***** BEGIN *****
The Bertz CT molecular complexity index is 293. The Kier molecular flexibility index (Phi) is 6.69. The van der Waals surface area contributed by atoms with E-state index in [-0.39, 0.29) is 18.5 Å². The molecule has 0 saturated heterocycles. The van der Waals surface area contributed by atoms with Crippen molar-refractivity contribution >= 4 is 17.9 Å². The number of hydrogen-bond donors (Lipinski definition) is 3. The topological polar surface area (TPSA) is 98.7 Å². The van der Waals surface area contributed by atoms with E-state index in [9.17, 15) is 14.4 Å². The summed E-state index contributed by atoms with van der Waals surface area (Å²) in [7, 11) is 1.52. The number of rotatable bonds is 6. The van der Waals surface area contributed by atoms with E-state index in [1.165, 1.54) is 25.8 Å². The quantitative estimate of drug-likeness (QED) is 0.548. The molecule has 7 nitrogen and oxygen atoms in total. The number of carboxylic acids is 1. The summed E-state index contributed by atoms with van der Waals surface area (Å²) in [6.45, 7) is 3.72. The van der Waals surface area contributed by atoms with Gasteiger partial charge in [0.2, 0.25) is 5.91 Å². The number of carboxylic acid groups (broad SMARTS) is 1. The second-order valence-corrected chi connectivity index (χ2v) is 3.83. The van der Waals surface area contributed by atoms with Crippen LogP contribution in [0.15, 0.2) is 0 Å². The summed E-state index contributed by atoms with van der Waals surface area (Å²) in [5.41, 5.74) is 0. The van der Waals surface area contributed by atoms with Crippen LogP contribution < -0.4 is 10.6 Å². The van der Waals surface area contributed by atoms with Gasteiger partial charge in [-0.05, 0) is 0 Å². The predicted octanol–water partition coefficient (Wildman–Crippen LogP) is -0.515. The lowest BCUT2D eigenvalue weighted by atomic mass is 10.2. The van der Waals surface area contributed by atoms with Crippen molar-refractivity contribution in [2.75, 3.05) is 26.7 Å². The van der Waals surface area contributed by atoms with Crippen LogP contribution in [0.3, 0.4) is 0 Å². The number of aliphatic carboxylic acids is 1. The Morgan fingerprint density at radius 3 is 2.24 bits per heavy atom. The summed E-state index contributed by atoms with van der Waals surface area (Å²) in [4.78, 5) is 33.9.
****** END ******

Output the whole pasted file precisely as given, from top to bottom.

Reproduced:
The Bertz CT molecular complexity index is 293. The Kier molecular flexibility index (Phi) is 6.69. The van der Waals surface area contributed by atoms with E-state index in [-0.39, 0.29) is 18.5 Å². The molecule has 0 saturated heterocycles. The van der Waals surface area contributed by atoms with Crippen molar-refractivity contribution >= 4 is 17.9 Å². The number of hydrogen-bond donors (Lipinski definition) is 3. The topological polar surface area (TPSA) is 98.7 Å². The van der Waals surface area contributed by atoms with E-state index in [9.17, 15) is 14.4 Å². The summed E-state index contributed by atoms with van der Waals surface area (Å²) in [7, 11) is 1.52. The number of rotatable bonds is 6. The van der Waals surface area contributed by atoms with E-state index in [1.165, 1.54) is 25.8 Å². The quantitative estimate of drug-likeness (QED) is 0.548. The molecule has 7 nitrogen and oxygen atoms in total. The number of carboxylic acids is 1. The summed E-state index contributed by atoms with van der Waals surface area (Å²) in [6.45, 7) is 3.72. The van der Waals surface area contributed by atoms with Gasteiger partial charge in [0.2, 0.25) is 5.91 Å². The number of carboxylic acid groups (broad SMARTS) is 1. The second-order valence-corrected chi connectivity index (χ2v) is 3.83. The van der Waals surface area contributed by atoms with Crippen LogP contribution in [0.15, 0.2) is 0 Å². The summed E-state index contributed by atoms with van der Waals surface area (Å²) in [5.41, 5.74) is 0. The van der Waals surface area contributed by atoms with Crippen LogP contribution < -0.4 is 10.6 Å². The van der Waals surface area contributed by atoms with Gasteiger partial charge in [-0.05, 0) is 0 Å². The predicted octanol–water partition coefficient (Wildman–Crippen LogP) is -0.515. The lowest BCUT2D eigenvalue weighted by atomic mass is 10.2. The van der Waals surface area contributed by atoms with Crippen molar-refractivity contribution in [2.75, 3.05) is 26.7 Å². The van der Waals surface area contributed by atoms with Crippen LogP contribution in [0.3, 0.4) is 0 Å². The number of aliphatic carboxylic acids is 1. The Morgan fingerprint density at radius 3 is 2.24 bits per heavy atom. The summed E-state index contributed by atoms with van der Waals surface area (Å²) in [4.78, 5) is 33.9.